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Sam Pikesley

14 years a SysAdmin, now Head Of Robots. If I can't do it with Ruby, it probably isn't worth doing. If you can extract my phone number from the details below, then maybe I'll speak to you.


Configuration management


  • Ruby
  • bash

Development tools

  • Git
  • Subversion
  • Vagrant
  • RVM
  • Bamboo
  • Hudson / Jenkins / Travis


  • nginx
  • Apache
    • including mod_rewrite
  • thin
  • PHP scripting
  • haproxy administration


  • Linux (Ubuntu, Debian)
  • FreeBSD (4, 5, 6, 7)

Cloudy stuff

  • EC2
  • RDS
  • S3 / CloudFront
  • Rackspace Cloud


  • MySQL (including MMM)
  • Cassandra
  • MongoDB

Network administration

  • Network topology planning
  • DNS (BIND 8, 9)
  • Samba

Monitoring and measurement

  • Splunk
  • ServerDensity
  • Nagios
  • Zabbix

Backup and recovery

  • Duplicity
  • Amanda


January 2013 - present: Head Of Robots at the Open Data Institute, London

Automating the shit out of everything I can get my hands on.

June 2011 - January 2013: DevOps Engineer for AMEE UK Ltd, London

AMEE is a start-up whose mission is to measure the carbon footprint of everything on the planet.

Working closely with AMEE's relatively small team of Java and Ruby devs, I was responsible for:

  • Putting in a huge amount of Chef plumbing (running off of our own Chef server) - AMEE's config management previously consisted of a handful of bash scripts. Any new stuff rolled out since late 2011 has been configuration-managed by Chef, and I expect to have all existing infrastructure in the hands of Chef before the end of 2012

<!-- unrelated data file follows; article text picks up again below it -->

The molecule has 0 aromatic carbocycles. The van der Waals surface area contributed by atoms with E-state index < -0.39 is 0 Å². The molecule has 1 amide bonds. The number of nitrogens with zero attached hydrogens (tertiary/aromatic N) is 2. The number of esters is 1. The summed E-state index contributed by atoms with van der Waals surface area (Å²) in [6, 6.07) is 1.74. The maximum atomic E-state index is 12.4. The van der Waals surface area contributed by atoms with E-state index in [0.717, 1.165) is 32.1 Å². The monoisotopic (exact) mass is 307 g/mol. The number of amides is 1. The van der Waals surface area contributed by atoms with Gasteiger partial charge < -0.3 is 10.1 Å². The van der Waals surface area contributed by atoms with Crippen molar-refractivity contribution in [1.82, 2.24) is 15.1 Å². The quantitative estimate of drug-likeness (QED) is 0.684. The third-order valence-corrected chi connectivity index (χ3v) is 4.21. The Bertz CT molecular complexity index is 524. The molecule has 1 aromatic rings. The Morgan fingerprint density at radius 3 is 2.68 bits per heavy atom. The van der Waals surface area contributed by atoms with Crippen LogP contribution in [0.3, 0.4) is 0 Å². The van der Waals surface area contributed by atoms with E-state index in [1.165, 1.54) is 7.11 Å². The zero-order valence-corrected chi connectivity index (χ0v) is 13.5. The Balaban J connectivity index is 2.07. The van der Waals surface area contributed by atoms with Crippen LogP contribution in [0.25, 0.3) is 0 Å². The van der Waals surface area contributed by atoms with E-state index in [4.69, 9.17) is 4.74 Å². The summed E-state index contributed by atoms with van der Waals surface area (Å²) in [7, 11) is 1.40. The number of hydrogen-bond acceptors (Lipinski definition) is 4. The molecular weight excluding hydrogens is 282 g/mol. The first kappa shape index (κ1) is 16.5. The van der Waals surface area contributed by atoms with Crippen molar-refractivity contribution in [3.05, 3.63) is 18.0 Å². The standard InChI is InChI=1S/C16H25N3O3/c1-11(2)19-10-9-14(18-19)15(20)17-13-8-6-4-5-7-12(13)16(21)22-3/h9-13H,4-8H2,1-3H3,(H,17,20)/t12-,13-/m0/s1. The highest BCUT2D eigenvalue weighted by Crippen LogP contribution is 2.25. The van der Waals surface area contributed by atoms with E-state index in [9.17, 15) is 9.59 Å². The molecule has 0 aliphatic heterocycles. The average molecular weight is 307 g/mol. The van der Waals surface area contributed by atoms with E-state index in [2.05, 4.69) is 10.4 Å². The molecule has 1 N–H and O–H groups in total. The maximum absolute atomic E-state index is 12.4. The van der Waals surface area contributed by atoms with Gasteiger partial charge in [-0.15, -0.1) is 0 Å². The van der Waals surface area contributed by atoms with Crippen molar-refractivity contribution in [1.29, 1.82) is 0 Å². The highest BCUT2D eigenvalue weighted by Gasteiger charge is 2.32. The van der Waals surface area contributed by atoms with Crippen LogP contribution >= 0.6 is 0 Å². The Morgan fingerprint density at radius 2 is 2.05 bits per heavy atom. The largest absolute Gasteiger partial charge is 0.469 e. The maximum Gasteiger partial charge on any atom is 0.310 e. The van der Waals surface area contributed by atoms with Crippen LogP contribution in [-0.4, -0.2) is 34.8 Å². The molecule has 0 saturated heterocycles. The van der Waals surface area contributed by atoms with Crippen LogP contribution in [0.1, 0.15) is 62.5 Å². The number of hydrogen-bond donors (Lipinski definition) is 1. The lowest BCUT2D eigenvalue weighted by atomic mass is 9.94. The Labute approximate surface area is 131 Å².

• Deploying and configuring Splunk
  • Migrating several of AMEE's legacy apps from leased iron in a DC to AWS

alongside the usual SysAdmin work of backup-and-restore, capacity planning, etc.

August 2009 – June 2011: Systems Administrator for Imagini Ltd, London

Imagini is a dynamic startup based in Soho. The company generates profiles for users through the use of visual quizzes, working with clients including the LA Times, and the Daily Mirror.

My role at Imagini was pretty much DevOps before I knew that DevOps was even a thing – as a busy startup with diverse client projects there were often multiple deploys per day, meaning I had to work very closely with the developers to make sure we were all on the same page.

This close working relationship was particularly fruitful during the gradual transfer of many of Imagini’s core services from the legacy platform (a couple of racks of Linux boxes in a London datacentre) to Amazon Web Services. The back-and-forth between myself and the development team was invaluable as we iterated through various combinations of EC2 Instance Types to find the setup that best fitted our requirements.